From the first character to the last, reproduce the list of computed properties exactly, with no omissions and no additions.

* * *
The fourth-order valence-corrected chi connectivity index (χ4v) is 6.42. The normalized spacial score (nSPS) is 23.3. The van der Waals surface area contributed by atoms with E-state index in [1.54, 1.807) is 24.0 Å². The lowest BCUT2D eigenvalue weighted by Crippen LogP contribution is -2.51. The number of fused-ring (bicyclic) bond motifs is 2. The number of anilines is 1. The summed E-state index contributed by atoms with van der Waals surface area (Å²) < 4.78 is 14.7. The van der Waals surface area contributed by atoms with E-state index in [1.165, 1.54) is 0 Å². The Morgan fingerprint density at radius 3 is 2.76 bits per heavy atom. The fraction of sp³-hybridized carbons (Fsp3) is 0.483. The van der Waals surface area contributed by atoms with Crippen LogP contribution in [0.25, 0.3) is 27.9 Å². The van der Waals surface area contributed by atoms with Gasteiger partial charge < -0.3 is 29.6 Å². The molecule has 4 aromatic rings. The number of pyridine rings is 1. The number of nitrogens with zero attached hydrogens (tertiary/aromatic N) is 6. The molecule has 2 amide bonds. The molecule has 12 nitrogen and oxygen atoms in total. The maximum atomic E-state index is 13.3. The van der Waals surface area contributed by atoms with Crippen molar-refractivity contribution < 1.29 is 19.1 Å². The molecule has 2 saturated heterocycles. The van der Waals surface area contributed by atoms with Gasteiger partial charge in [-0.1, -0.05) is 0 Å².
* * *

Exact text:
The fourth-order valence-corrected chi connectivity index (χ4v) is 6.42. The normalized spacial score (nSPS) is 23.3. The van der Waals surface area contributed by atoms with E-state index in [1.54, 1.807) is 24.0 Å². The lowest BCUT2D eigenvalue weighted by Crippen LogP contribution is -2.51. The number of fused-ring (bicyclic) bond motifs is 2. The number of anilines is 1. The summed E-state index contributed by atoms with van der Waals surface area (Å²) < 4.78 is 14.7. The van der Waals surface area contributed by atoms with E-state index in [1.165, 1.54) is 0 Å². The Morgan fingerprint density at radius 3 is 2.76 bits per heavy atom. The fraction of sp³-hybridized carbons (Fsp3) is 0.483. The van der Waals surface area contributed by atoms with Crippen LogP contribution in [0.25, 0.3) is 27.9 Å². The van der Waals surface area contributed by atoms with Gasteiger partial charge < -0.3 is 29.6 Å². The molecule has 4 aromatic rings. The number of pyridine rings is 1. The number of nitrogens with zero attached hydrogens (tertiary/aromatic N) is 6. The molecule has 2 amide bonds. The molecule has 12 nitrogen and oxygen atoms in total. The maximum atomic E-state index is 13.3. The van der Waals surface area contributed by atoms with Crippen molar-refractivity contribution < 1.29 is 19.1 Å². The molecule has 2 saturated heterocycles. The van der Waals surface area contributed by atoms with Gasteiger partial charge in [-0.1, -0.05) is 0 Å².